And while some wondered if the markets would really react to a decision by a US regulator, others argued that coins could simply be listed from another country.
That said, there are those who find that many other countries could follow the US’ example.
To all the altcoiners who have ridiculed me for saying @GaryGensler was coming for the exchanges, making them delist all but a tiny handful of coins, see the tweet below. And the other countries of the developed world will act in concert, like with Binance. I told you to sell. https://t.co/iu41bMyvNq— log scale 🇸🇻 (@_log_scale_) September 13, 2021
Another thing that caught the Cryptoverse’s eye is the mentioning of “stable value coin.” This too, some say, may be a way towards heavy crypto exchange regulation, as well as a way to control the narrative.
“Whoever came up with “stable value coin” needs to get a raise, then quit & come buidl in crypto,” tweeted Crypto Law Review. “They’re not only talking abt fiat-pegged “stable”coins — they’re also aiming for the grand prize: commodity-backed crypto with full deniability. Talk abt narrative control.”
And while Gensler did invite platforms and projects to “come in and talk to us,” some commenters are saying that companies have tried and got burned. Specifically, Ripple is mentioned here, as SEC is still in a long and hard battle with the company, having brought charges against Ripple executives, alleging that they had “knowingly” sold XRP as an “unregistered security.”
SEC v. Ripple – Court orders plaintiff to ‘answer Ripple’s interrogatories’
Within 24 hours of the court approving the Securities and Exchange Commission’s request to postpone the discovery deadline to January 2022, Judge Sarah Netburn has responded to two pending motions in the SEC v. Ripple Labs lawsuit.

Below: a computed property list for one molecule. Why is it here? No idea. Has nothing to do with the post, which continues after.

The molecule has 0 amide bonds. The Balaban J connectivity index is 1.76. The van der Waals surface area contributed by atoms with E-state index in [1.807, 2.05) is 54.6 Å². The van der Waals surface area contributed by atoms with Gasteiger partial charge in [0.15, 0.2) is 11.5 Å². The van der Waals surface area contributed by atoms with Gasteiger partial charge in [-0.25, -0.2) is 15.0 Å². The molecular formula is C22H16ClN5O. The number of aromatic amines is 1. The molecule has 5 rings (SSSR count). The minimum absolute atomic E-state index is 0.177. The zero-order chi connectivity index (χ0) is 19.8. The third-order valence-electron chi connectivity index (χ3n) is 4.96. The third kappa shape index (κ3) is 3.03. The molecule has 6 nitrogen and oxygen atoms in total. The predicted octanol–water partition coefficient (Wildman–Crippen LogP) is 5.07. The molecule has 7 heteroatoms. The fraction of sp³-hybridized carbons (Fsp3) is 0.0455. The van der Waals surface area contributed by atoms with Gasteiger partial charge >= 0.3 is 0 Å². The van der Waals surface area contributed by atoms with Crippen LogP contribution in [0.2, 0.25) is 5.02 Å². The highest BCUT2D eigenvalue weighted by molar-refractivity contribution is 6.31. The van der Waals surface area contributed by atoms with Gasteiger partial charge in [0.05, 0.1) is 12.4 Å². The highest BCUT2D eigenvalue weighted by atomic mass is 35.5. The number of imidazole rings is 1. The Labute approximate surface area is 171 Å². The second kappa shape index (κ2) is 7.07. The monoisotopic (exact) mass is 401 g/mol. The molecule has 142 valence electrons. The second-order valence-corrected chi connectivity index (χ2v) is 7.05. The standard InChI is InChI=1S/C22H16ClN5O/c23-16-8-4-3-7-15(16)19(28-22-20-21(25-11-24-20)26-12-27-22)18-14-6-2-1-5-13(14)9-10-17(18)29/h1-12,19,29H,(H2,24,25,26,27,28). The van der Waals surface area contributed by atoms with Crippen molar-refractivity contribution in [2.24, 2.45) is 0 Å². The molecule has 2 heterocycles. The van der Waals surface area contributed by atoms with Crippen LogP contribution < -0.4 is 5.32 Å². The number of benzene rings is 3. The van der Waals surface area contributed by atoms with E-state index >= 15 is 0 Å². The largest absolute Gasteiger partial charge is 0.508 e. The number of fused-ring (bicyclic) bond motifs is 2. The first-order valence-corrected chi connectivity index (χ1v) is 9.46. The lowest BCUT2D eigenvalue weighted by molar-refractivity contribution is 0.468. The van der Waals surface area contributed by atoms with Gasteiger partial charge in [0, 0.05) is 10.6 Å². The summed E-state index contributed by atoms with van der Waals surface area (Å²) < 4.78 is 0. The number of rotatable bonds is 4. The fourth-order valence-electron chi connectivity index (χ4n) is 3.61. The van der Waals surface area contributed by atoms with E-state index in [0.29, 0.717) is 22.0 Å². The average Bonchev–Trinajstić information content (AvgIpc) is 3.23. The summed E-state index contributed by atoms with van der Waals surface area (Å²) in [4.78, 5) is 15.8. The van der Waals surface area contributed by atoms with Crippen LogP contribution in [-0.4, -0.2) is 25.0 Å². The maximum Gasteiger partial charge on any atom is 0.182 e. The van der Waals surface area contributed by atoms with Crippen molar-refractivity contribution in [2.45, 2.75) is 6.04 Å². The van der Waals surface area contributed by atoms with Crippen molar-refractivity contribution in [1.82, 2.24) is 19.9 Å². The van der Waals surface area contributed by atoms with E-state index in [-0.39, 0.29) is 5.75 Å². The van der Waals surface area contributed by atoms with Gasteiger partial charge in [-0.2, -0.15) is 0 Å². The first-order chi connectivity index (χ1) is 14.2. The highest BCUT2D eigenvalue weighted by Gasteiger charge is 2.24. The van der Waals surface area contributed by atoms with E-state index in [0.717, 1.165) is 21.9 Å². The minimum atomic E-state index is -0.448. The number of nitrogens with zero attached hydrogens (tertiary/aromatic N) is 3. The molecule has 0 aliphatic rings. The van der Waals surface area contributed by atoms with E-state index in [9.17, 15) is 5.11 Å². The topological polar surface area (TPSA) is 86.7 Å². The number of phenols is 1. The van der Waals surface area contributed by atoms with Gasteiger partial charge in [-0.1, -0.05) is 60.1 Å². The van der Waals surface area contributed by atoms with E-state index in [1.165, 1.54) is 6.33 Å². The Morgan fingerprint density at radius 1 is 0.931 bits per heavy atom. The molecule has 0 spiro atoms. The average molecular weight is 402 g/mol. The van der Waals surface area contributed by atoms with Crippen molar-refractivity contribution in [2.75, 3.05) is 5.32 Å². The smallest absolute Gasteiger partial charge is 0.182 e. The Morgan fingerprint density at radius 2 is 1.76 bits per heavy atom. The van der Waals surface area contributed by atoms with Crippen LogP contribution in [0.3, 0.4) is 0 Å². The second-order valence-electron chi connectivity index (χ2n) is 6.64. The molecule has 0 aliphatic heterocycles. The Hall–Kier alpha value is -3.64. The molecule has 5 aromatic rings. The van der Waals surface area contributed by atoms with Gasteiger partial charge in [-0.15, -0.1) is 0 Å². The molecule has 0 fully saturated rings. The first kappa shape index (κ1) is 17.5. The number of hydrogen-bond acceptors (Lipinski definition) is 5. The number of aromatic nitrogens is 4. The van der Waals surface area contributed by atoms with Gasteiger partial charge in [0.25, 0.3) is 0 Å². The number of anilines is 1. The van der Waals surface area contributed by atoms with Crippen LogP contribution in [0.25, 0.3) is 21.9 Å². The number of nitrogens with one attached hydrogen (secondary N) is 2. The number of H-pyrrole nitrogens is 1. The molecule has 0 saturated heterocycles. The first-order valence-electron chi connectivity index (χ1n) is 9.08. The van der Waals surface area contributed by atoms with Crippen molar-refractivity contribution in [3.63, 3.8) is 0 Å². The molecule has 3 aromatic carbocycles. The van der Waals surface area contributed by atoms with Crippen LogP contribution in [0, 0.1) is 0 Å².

One of the motions was from defendants Ripple Labs and Chris Larsen to compel the SEC to supplement its responses to eleven of its interrogatories and two of Larsen’s. Meanwhile, the other motion from the SEC sought a protective order to relieve it of the obligation to respond to 29,947 separate requests for admission, as per the filing.
Judge Netburn has now granted and denied both motions in part.
The judge ordered the SEC to answer Ripple’s interrogatories and identify the specific terms of the “investment contract” from XRP sales. The order added,
“Ripple’s interrogatory is relevant (and precise) and will clarify whether the SEC contends that the terms of any contract identified in response to Ripple’s Interrogatory No. 1 created an expectation of profits by the purchaser of XRP.”
“Accordingly, Defendants’ motion regarding Ripple Interrogatory No. 2 is GRANTED, and the SEC must supplement its response to Interrogatory No. 2 to identify any specific contractual terms and not just implicit and explicit promises as previously identified.”
The SEC must also respond to whether it contends that “efforts by Ripple were necessary to effect any increase in the price of XRP.” The court granted most of the defendants’ motions to compel answers on interrogatories, except one.